Gangam Style and the Last Laugh

20/12/2012 10:35 GMT | Updated 18/02/2013 10:12 GMT

One of the singles competing for the accolade of Christmas No. 1 this year is the track One Pound Fish by the eponymously named One Pound Fish Man. It has a curious provenance. Filmed by a passer-by and uploaded onto the internet, the One Pound Fish Man found fame for his advertising cries at an east London market stall. The market workers of London have a rich history. The bantering of the barrow boys has, for many years, contributed such a crucial element to the general sound of the city streets. Indeed, in Jools Holland's BBC documentary about the history of London's music, Ray Davies said that the first music he remembered from the city was not recorded, but, rather, the audible minutiae; the passing of trains, and the cries from the market stalls. But the market stall to the realms of pop celebrity is not a natural, or common, trajectory, and so why has One Pound Fish Man become the recipient of such a preternatural degree of success? Certainly, it cannot be for his 'art'; with all due respect, the singer's repetitive cries of "One pound fish" may well be appropriate when selling the product, but even when laced with the quotidian synthesised backing track, hardly constitutes a great pop single. I believe the reason behind his success is that he is deemed, by the public, a novelty.

Now, there have always been novelty records, and there always will be, but it strikes me as something of a recent sensation in which the actual artist themselves is the said novelty. The One Pound Fish Man speaks very little English, and very little is known of his private life. His real name even seems of little interest to many. During a guest appearance on the Saturday morning football chat show, Soccer AM, One Pound Fish Man was not, as is usually the procedure, interviewed, but in fact set up on a pedestal to sing his song, much to the clear amusement of all in the studio. Are we, I wonder, to use the old cliché, laughing with him, or laughing at him?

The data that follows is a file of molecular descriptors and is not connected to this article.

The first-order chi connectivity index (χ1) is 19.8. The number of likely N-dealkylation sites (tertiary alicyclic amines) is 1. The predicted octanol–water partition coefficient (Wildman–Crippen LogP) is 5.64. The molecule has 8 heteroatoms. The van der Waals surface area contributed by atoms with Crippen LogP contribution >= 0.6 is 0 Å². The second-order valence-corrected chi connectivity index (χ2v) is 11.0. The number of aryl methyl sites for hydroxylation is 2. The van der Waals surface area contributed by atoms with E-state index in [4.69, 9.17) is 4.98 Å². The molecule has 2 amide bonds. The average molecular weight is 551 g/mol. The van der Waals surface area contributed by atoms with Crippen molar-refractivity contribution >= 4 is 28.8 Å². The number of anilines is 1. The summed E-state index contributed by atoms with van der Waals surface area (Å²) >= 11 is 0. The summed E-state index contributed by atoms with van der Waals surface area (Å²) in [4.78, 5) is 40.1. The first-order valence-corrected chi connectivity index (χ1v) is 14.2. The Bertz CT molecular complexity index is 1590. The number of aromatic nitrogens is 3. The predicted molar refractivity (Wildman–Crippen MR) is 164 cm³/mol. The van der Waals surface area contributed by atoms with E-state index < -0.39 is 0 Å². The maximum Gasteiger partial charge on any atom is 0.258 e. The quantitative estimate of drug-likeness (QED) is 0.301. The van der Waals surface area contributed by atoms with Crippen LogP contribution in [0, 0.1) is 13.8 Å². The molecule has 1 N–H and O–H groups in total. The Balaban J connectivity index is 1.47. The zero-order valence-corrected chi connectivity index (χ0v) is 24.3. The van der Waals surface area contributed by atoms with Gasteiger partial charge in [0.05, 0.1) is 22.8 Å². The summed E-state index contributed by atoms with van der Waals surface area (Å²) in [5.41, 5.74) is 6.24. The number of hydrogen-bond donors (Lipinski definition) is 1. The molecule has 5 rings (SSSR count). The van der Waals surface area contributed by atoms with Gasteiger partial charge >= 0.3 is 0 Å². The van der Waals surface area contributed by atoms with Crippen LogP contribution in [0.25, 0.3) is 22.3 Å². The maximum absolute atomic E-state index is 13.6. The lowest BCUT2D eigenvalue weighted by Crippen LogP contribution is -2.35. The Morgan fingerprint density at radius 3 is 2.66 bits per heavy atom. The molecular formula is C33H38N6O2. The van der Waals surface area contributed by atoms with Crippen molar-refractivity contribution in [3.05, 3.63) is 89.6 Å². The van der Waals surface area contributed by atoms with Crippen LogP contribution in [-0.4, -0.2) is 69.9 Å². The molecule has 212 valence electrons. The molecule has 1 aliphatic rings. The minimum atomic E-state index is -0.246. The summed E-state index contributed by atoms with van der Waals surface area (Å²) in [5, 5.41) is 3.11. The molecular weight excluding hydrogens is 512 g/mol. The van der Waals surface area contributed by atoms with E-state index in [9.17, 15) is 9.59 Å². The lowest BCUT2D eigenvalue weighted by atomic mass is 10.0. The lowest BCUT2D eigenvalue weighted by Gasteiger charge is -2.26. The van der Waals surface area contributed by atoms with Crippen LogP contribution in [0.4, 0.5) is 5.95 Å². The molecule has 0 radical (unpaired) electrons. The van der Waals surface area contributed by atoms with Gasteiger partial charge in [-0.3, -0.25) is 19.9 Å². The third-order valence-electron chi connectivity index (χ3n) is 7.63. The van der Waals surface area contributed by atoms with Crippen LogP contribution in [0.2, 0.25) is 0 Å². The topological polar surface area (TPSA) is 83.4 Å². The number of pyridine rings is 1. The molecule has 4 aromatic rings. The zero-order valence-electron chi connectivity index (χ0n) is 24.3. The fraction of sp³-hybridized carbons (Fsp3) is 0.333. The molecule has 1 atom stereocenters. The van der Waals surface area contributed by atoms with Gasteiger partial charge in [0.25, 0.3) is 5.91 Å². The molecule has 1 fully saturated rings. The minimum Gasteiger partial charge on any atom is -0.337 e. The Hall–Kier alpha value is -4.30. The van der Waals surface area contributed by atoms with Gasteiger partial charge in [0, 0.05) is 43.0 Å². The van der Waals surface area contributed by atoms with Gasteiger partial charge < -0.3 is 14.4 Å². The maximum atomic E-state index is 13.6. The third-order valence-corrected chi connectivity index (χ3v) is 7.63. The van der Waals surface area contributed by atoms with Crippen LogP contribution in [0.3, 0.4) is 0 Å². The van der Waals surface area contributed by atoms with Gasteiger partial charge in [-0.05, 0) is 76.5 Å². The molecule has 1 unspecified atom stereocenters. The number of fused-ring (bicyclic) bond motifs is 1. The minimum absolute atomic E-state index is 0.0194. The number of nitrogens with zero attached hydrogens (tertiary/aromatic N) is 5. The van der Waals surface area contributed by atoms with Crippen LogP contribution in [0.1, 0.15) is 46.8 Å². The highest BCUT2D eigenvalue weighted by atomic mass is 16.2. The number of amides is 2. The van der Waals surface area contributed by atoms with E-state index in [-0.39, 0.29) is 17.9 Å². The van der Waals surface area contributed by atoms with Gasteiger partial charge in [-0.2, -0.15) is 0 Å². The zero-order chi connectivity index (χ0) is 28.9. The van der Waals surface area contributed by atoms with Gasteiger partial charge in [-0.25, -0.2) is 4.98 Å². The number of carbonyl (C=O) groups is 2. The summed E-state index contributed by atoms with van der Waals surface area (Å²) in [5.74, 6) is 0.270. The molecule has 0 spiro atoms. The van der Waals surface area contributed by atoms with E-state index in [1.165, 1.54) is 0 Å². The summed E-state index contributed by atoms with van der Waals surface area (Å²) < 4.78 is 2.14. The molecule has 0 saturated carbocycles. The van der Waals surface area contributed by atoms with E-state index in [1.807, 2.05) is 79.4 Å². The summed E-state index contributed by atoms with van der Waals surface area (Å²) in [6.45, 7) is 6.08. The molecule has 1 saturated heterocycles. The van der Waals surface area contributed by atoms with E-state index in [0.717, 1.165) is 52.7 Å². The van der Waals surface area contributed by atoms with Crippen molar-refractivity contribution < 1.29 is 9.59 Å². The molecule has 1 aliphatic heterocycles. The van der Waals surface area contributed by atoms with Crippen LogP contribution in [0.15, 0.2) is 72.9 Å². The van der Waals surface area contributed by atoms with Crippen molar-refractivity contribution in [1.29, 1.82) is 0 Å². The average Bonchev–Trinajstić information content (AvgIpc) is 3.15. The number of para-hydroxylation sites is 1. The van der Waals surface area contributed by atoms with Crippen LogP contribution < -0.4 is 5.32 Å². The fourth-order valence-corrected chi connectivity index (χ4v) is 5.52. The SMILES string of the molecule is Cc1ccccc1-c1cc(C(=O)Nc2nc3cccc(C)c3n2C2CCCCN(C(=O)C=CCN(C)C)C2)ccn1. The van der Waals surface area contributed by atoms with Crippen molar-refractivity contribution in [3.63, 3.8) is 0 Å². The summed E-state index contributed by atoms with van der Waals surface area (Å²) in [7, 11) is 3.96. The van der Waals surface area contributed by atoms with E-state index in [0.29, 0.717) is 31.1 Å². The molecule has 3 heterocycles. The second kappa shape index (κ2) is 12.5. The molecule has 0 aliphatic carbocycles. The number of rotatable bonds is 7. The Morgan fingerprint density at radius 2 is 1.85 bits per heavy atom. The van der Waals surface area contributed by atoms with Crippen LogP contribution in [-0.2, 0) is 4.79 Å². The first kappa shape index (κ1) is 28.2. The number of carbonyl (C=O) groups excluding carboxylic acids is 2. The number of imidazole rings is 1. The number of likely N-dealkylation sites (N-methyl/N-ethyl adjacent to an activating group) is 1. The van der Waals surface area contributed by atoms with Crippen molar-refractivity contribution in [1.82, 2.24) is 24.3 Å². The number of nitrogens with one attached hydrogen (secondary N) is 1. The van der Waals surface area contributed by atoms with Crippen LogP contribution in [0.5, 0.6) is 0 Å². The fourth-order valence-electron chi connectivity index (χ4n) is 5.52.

The act that he perhaps can be most aptly compared to is the South Korean singer Psy. An unknown figure in the Western world for most of his ten year career, he rose to unprecedented fame in the autumn when the video for his song Gangnam Style went viral. He appeared at the MTV awards in Frankfurt, on the Australian X-Factor, visited America, and in Britain was invited onto Jonathan Ross' ITV show where was interviewed, but appeared also in the incidental cuts performing his bizarre dance in which one seemingly acts as though one is riding a horse. To what extent, I wonder, is the Western world truly interested in Psy, and One Pound Fish Man, as artists, or even performers? The former sings in Korean, and I personally have seen little speculation into the contents of his lyrics - people seem content in the knowledge that Gangnam is a district of Seoul and the song is about that. The success of the track is a result of the dance.

The novelty records of the past were intended to be novelty records. Psy's Gangnam Style was not, and had the video been different, we would be as ignorant of him now as were six months ago. The track is a satire on the pretentious dwellers of city's district, but it hasn't resonated with the world for this reason. Similarly, we were not impressed, watching the initial footage taken at the market stall, by One Pound Fish Man's ability to sell fish, but rather amused by it. Both acts did not set out to amuse or entertain. One set out to satirise his city, the other to sell fish. There is no sense of irony. I can remember from my personal school days, the bullying children encouraging a rather overweight boy to sing and dance. He relished the opportunity to perform, and his act was greeted with great applause and laughter, and yet he couldn't see that they were laughing at him. This is a crude analogy, but it is rather the same thing. Negative celebration. Psy, and One Pound Fish Man, (the latter admittedly to a lesser extent,) have been heralded by millions, set up, and subsequently laughed at.

Both acts are set for financial success, and so in a sense they will have the last laugh. And when the novelty, inevitably, wears off and they fade back into obscurity, they will be remembered, not for their music, but the craze that followed it. While no harm or hurt is intended by the celebrators, I feel it is shameful that in this age of globalisation and mass emigration people from a visibly different culture are still laughed at for simply being different.